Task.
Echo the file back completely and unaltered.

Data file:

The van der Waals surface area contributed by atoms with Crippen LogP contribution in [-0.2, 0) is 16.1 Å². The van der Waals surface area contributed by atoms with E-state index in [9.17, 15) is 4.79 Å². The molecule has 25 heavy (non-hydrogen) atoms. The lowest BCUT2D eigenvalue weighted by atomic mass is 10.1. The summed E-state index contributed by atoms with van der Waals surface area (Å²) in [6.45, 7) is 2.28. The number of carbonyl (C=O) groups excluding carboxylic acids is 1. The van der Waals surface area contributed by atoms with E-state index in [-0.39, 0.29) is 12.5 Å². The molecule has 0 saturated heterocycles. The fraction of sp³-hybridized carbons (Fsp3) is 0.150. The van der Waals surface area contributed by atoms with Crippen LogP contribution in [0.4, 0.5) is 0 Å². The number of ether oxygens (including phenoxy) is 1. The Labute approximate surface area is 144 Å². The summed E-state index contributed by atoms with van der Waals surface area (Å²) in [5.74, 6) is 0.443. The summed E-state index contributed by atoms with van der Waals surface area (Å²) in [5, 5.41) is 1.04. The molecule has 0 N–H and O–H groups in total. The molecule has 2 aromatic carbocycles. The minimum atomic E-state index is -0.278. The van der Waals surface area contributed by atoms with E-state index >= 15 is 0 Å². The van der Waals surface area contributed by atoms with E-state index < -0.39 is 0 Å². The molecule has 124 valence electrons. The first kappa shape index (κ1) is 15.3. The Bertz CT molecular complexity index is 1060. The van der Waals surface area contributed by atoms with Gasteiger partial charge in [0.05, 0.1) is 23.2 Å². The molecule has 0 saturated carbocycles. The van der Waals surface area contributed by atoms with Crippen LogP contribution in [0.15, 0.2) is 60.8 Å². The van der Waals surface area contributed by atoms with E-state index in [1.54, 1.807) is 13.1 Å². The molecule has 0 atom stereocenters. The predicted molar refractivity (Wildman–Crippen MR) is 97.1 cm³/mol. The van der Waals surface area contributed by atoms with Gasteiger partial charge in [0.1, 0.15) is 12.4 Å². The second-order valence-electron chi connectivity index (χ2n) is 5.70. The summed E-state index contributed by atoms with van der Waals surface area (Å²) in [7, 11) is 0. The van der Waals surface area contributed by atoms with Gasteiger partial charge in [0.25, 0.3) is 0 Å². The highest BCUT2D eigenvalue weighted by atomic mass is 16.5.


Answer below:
The van der Waals surface area contributed by atoms with Crippen LogP contribution in [-0.2, 0) is 16.1 Å². The van der Waals surface area contributed by atoms with E-state index in [9.17, 15) is 4.79 Å². The molecule has 25 heavy (non-hydrogen) atoms. The lowest BCUT2D eigenvalue weighted by atomic mass is 10.1. The summed E-state index contributed by atoms with van der Waals surface area (Å²) in [6.45, 7) is 2.28. The number of carbonyl (C=O) groups excluding carboxylic acids is 1. The van der Waals surface area contributed by atoms with E-state index in [-0.39, 0.29) is 12.5 Å². The molecule has 0 saturated heterocycles. The fraction of sp³-hybridized carbons (Fsp3) is 0.150. The van der Waals surface area contributed by atoms with Crippen LogP contribution in [0.4, 0.5) is 0 Å². The number of ether oxygens (including phenoxy) is 1. The Labute approximate surface area is 144 Å². The summed E-state index contributed by atoms with van der Waals surface area (Å²) in [5.74, 6) is 0.443. The summed E-state index contributed by atoms with van der Waals surface area (Å²) in [5, 5.41) is 1.04. The molecule has 0 N–H and O–H groups in total. The molecule has 2 aromatic carbocycles. The minimum atomic E-state index is -0.278. The van der Waals surface area contributed by atoms with E-state index >= 15 is 0 Å². The van der Waals surface area contributed by atoms with E-state index < -0.39 is 0 Å². The molecule has 124 valence electrons. The first kappa shape index (κ1) is 15.3. The Bertz CT molecular complexity index is 1060. The van der Waals surface area contributed by atoms with Gasteiger partial charge in [0.05, 0.1) is 23.2 Å². The molecule has 0 saturated carbocycles. The van der Waals surface area contributed by atoms with Crippen LogP contribution in [0.15, 0.2) is 60.8 Å². The van der Waals surface area contributed by atoms with E-state index in [1.54, 1.807) is 13.1 Å². The molecule has 0 atom stereocenters. The predicted molar refractivity (Wildman–Crippen MR) is 97.1 cm³/mol. The van der Waals surface area contributed by atoms with Gasteiger partial charge in [0.1, 0.15) is 12.4 Å². The second-order valence-electron chi connectivity index (χ2n) is 5.70. The summed E-state index contributed by atoms with van der Waals surface area (Å²) in [7, 11) is 0. The van der Waals surface area contributed by atoms with Gasteiger partial charge in [0.25, 0.3) is 0 Å². The highest BCUT2D eigenvalue weighted by atomic mass is 16.5.